## D - Casting int to bit[]

• C. Sauls (26/26) Dec 19 2003 Is it possible, or could be made possible, to cast an integral type to
• J Anderson (4/30) Dec 20 2003 It would guess that bit's would be stored as 8-bit or 32-bit on most
• Sean L. Palmer (7/33) Dec 20 2003 I asked for this a while back. I'd post a link but by god the web inter...
• C. Sauls (22/36) Dec 20 2003 Out of fairness I thought I should show how I currently have this
• Alix Pexton (12/48) Dec 21 2003 I think that the attached code should do something like a cast to and
• Chris Sauls (10/30) Dec 24 2003 It does indeed work... and it leads me to ressurect another subject we
• Alix Pexton (8/38) Dec 26 2003 I'm very pleased it worked, that it has been helpful, and that it has
"C. Sauls" <ibisbasenji yahoo.com> writes:
Is it possible, or could be made possible, to cast an integral type to
an array of bits, and vice versa?  Ie:

int i = 123;
bit[] bs = cast(bit[]) i;
// bs == 0000 0000 0000 0000 0000 0000 0111 1011

int i2 = cast(int) bs;
// i2 == 123

An example of how I think this could be useful:

const char[] hexdigits = "0123456789ABCDEF";
char[] toHexLiteral(int i)
{
bit[]  buf = cast(bit[]) i;
int    nibel;
char[] ret;

for (int idx = 0; idx < buf.length; idx += 4)
{
nibel = cast(int) buf[idx..idx+4];
ret ~= hexdigits[nibel];
}
return ret;
}

Would it not be possible to implement this by duplicating the int's
memory into the storage for the bit[]?  Might be something I don't know
about that prevents it.  Just a random thought.

-- C. Sauls
-- Invironz
Dec 19 2003
C. Sauls wrote:

Is it possible, or could be made possible, to cast an integral type to
an array of bits, and vice versa?  Ie:
That would be quite useful for set RLE (run length encoding) as well.
int i = 123;
bit[] bs = cast(bit[]) i;
// bs == 0000 0000 0000 0000 0000 0000 0111 1011

int i2 = cast(int) bs;
// i2 == 123

An example of how I think this could be useful:

const char[] hexdigits = "0123456789ABCDEF";
char[] toHexLiteral(int i)
{
bit[]  buf = cast(bit[]) i;
int    nibel;
char[] ret;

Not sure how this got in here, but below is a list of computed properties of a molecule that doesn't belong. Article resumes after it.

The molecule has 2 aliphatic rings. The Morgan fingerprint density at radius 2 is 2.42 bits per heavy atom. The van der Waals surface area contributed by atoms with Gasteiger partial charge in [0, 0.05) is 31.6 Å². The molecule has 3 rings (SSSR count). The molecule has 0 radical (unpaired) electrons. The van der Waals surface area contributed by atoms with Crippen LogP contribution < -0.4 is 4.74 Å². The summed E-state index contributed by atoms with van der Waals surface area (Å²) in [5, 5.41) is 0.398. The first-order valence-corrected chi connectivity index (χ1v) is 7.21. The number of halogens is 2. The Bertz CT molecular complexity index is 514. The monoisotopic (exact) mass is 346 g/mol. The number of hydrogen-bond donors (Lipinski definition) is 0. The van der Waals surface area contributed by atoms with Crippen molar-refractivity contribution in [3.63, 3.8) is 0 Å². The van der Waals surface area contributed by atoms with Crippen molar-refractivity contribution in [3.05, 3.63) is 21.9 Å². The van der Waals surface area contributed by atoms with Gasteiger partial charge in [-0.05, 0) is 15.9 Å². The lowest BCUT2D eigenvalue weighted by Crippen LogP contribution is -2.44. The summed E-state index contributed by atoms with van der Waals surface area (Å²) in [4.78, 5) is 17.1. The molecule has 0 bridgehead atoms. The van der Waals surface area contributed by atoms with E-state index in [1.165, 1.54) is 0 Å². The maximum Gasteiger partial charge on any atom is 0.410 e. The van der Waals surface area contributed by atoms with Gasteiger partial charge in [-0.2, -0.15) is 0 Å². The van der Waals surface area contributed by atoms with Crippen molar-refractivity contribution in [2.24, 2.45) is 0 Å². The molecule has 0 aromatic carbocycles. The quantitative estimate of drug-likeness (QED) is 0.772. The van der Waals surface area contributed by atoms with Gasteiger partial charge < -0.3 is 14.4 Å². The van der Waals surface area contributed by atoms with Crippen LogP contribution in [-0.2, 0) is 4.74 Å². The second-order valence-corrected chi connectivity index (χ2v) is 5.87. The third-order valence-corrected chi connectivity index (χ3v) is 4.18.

for (int idx = 0; idx < buf.length; idx += 4)
{
nibel = cast(int) buf[idx..idx+4];
ret ~= hexdigits[nibel];
}
return ret;
}

Would it not be possible to implement this by duplicating the int's
memory into the storage for the bit[]?  Might be something I don't
know about that prevents it.  Just a random thought.
It would guess that bit's would be stored as 8-bit or 32-bit on most machines, there probably wouldn't be a need for copying.
-- C. Sauls
-- Invironz
Dec 20 2003
"Sean L. Palmer" <palmer.sean verizon.net> writes:
I asked for this a while back.  I'd post a link but by god the web interface
for the D ng sucks hard.

(instead of a bitfield you'd have a constant slice of some bit array)

Sean

"C. Sauls" <ibisbasenji yahoo.com> wrote in message
news:bs0qdh\$112i\$1 digitaldaemon.com...
Is it possible, or could be made possible, to cast an integral type to
an array of bits, and vice versa?  Ie:

int i = 123;
bit[] bs = cast(bit[]) i;
// bs == 0000 0000 0000 0000 0000 0000 0111 1011

int i2 = cast(int) bs;
// i2 == 123

An example of how I think this could be useful:

const char[] hexdigits = "0123456789ABCDEF";
char[] toHexLiteral(int i)
{
bit[]  buf = cast(bit[]) i;
int    nibel;
char[] ret;

for (int idx = 0; idx < buf.length; idx += 4)
{
nibel = cast(int) buf[idx..idx+4];
ret ~= hexdigits[nibel];
}
return ret;
}

Would it not be possible to implement this by duplicating the int's